Did Paypal make an Ebay buyer destroy a precious violin?

This story is starting to go viral, so I decided to share it with you before the Daily Mail does. Apparently, Paypal requires purchasers who dispute the nature of the goods they bought to show proof that the item has been destroyed before their money is refunded. But what happens when the item is of cultural or sentimental value? The same. There is no place for culture or sentiment at Paypal. (I haven’t used the company since it made John Birt, wrecker of the BBC, a director.)

Read on, and weep.

Dear Helen Killer,

I love your site and was thrilled to hear of your “win” against PayPal. I recently had a heartbreaking experience of my own with them.

I sold an old French violin to a buyer in Canada, and the buyer disputed the label.

This is not uncommon. In the violin market, labels often mean little and there is often disagreement over them. Some of the most expensive violins in the world have disputed labels, but they are works of art nonetheless.

Rather than have the violin returned to me, PayPal made the buyer DESTROY the violinin order to get his money back. They somehow deemed the violin as “counterfeit” even though there is no such thing in the violin world.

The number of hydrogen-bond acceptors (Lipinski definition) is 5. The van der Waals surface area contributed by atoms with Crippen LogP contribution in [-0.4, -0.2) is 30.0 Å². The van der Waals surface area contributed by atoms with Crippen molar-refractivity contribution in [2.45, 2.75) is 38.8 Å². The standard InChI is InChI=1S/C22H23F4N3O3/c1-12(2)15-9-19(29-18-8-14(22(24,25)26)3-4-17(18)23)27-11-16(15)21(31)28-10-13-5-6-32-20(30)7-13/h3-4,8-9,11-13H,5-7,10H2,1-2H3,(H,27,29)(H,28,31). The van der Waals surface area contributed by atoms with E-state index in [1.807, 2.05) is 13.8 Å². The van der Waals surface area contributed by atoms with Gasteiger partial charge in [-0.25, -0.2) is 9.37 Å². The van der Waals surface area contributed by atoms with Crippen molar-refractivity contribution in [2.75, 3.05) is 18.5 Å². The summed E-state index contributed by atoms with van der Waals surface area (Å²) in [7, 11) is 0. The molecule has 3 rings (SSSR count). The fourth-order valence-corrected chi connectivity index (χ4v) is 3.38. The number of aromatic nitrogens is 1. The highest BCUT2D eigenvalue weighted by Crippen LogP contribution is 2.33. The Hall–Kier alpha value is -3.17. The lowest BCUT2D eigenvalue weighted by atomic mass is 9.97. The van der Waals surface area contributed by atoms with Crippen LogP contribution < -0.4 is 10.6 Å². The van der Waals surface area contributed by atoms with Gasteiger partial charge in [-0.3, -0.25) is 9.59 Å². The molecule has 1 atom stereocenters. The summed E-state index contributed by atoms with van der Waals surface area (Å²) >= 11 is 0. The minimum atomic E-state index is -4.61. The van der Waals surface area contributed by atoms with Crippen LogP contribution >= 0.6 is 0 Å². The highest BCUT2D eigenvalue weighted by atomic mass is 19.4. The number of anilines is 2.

The buyer was proud of himself, so he sent me a photo of the destroyed violin.

I am now out a violin that made it through WWII as well as $2500. This is of course, upsetting. But my main goal in writing to you is to prevent PayPal from ordering the destruction of violins and other antiquities that they know nothing about. It is beyond me why PayPal simply didn’t have the violin returned to me.

I spoke on the phone to numerous reps from PayPal who 100% defended their action and gave me the party line.

Erica

I forwarded this e-mail to my contact at Paypal several days ago. They have not replied.

UPDATE: I neglected to mention in the original post that the violin was examined and authenticated by a top luthier prior to its sale.

UPDATE 2: Thanks to sharp-eyed reader Mr. Pete, who found this paragraph in Paypal’s Terms of Service:

 

UPDATE: I warned you the Daily Mail would be onto it – not that any of its readers has an interest in violins.

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  • Though it might be less delisious story if it was the fault of delivery service. Oh! Russian delivery could destroy the violin even on its way to buyer 🙂 and then reply that it was “violin construction set” sent by forwarder.
    Is it really professional way to buy violin without any touch and phonation test?
    Cat bought in a sack pretended not to turn back….. to the salor, indeed.